Hello, there! My name is Preston Barta, and I am the features editor of Fresh Fiction and senior film critic at the Denton Record-Chronicle. My cinematic love story began where I was born: off planet on the isolated desert world of the Jakku system. It's there I passed the time scavenging for loose parts with my good friend Rey. One day I found an old film projector and a dusty reel of the 1975 film JAWS. It rocked my world so much that I left my kinfolk in the rearview (I so miss their morning cups of green milk) to pursue my dreams of writing about film. It wasn't long until I met two gents who said they would give me a lift. I can't recall their names, but one was an older man who liked to point a lot and the other was a tall, hairy fella. They got me as far as one of Jupiter's moons where we crossed paths with the U.S.S. Enterprise. Some pointy-eared bastard said I was clear to come aboard. He saw that I was clutching my beloved shark movie and invited me to the "moving pictures room" where he was screening the 1993 film JURASSIC PARK to his crew. He said my life would be much more prosperous if I were familiar with more work by the god named Steven Spielberg. From there, my love for cinema blossomed. Once we reached planet Earth, everything changed. I found the small town of Denton, TX, and was welcomed into the Barta family. They showed me the writings of local film critic Boo Allen. He became my hero and caused me to chase a degree in film and journalism. After my studies at graduate of the Hogwarts School of Witchcraft and Wizardry, I met some film critics who showed me the ropes and got me into my first press screening: 2011's THE GREEN LANTERN. Don't worry; I recovered just fine. MAD MAX: FURY ROAD was only four years away.
Connor Bynum // Film Critic
THE GREATEST SHOWMAN
There is a curious case to be made for musical films. On one hand, they seem to have all but disappeared from cultural relevance, but on the other hand, works such as LA LA LAND and HAMILTON continue to breathe new life into the genre. Hoping to continue this renaissance this holiday season, THE GREATEST SHOWMAN takes to the stage with moderate success.
Set in the mid 1800s, the film follows the story P. T. Barnum (Hugh Jackman), an ambitious young man with nothing to his name but a million dreams of a life of fame and fortune. After marrying his childhood sweetheart, Charity (Michelle Williams), and finding happiness in simply having each other, Barnum decides to make good on his dreams and invent a business like no other: A circus comprised of outcasts commonly regarded as freaks for all the world to see. While some find such a display as nothing more than exploitation or downright immoral, others see it as a celebration of what makes people special, but more importantly, human.
Featuring a pleasantly diverse array of songs from the Oscar-winning team behind last year’s acclaimed LA LA LAND, THE GREATEST SHOWMAN vastly succeeds in its attempts to bring song and dance back to their former glory. Rarely do these musical numbers feel forced or distracting and are often accompanied by nearly perfect choreography. It’s no secret Jackman has an undying passion for the genre, and it’s darn-near impossible not to see that the actor has poured his heart and soul into the project.
The supporting cast is mostly able to hold their own alongside Jackman. Zac Efron comes out of musical retirement to show he hasn’t lost his flare for the stage as Barnum’s business partner, Philip Carlyle, and proves he still has outstanding potential for the medium. Fresh off her theatrical debut in SPIDER-MAN HOMECOMING, actress Zendaya plays opposite to Efron as African trapeze artist Anne Wheeler. While overwhelmingly beautiful, Anne struggles with social acceptance due to her identity as a black woman in a time where anyone who isn’t white is still treated as a freak.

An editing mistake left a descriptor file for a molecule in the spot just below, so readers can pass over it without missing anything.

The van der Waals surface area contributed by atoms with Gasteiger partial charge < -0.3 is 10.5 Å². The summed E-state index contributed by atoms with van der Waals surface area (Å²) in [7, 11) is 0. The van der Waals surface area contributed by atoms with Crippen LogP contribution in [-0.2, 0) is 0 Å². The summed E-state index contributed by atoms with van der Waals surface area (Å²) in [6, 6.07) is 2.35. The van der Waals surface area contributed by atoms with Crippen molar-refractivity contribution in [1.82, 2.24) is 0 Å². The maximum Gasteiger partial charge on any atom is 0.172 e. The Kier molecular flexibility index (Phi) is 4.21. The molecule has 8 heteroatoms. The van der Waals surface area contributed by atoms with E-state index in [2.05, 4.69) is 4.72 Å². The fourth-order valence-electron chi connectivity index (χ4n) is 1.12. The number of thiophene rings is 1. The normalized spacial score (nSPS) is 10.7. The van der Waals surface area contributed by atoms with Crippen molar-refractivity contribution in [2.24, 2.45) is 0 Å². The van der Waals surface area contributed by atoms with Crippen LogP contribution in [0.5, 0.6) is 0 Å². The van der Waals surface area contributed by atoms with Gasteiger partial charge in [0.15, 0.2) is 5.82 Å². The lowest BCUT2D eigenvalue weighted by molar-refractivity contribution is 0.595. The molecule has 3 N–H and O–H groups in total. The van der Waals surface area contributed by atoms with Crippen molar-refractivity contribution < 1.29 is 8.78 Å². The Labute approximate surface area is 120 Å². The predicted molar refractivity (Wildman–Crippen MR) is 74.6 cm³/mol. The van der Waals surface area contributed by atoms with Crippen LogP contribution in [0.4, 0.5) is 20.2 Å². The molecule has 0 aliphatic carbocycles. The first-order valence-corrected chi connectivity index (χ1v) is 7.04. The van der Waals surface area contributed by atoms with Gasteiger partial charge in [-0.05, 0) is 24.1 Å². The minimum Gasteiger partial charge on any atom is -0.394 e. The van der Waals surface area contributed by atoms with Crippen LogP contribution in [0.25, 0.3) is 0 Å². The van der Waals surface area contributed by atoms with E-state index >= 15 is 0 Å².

A clear standout among the circus performers is Keala Settle who plays the bearded lady with golden pipes, belting her way through song after song with unbridled confidence and charm. Rebecca Ferguson does the best she can with sadly limited material as the opera singer Jenny Lind, but ultimately remains underused in spite of a dazzling moment in the spotlight. The same also goes for Michelle Williams who showcases a phenomenally choreographed dance number early on, only to spend nearly all of her remaining screen time in the audience supporting her husband’s career.
Musicals often are tasked with the balancing act of dedicating a certain amount of their running time to song and dance, but also ensure that the stories they try to tell remain in tact. A popular way to approach is usually to share the stage between the two by having the songs themselves move the story along. THE GREATEST SHOWMAN attempts to follow such a pattern, but unfortunately, isn’t able to stick the landing every time. For example, in an early song featuring a young P.T. Barnum and his budding relationship with Charity, much is left to interpretation in regards to how much they actually know about each other, simply because lingering on such things would come at the expense of the song. It’s just a shame that after all the effort that clearly went into the show stopping musical numbers, the story frequently struggles to keep up with its own tempo.
First time director Michael Gracey proves himself a naturally talented filmmaker with potential to show great improvement over time. While by no means a perfect film, THE GREATEST SHOWMAN offers a heartfelt message about embracing what makes one unique, as well a spectacular soundtrack. Audiences in search of a well-made musical for the holidays will find much to enjoy here.
THE GREATEST SHOWMAN is now playing in theaters nationwide.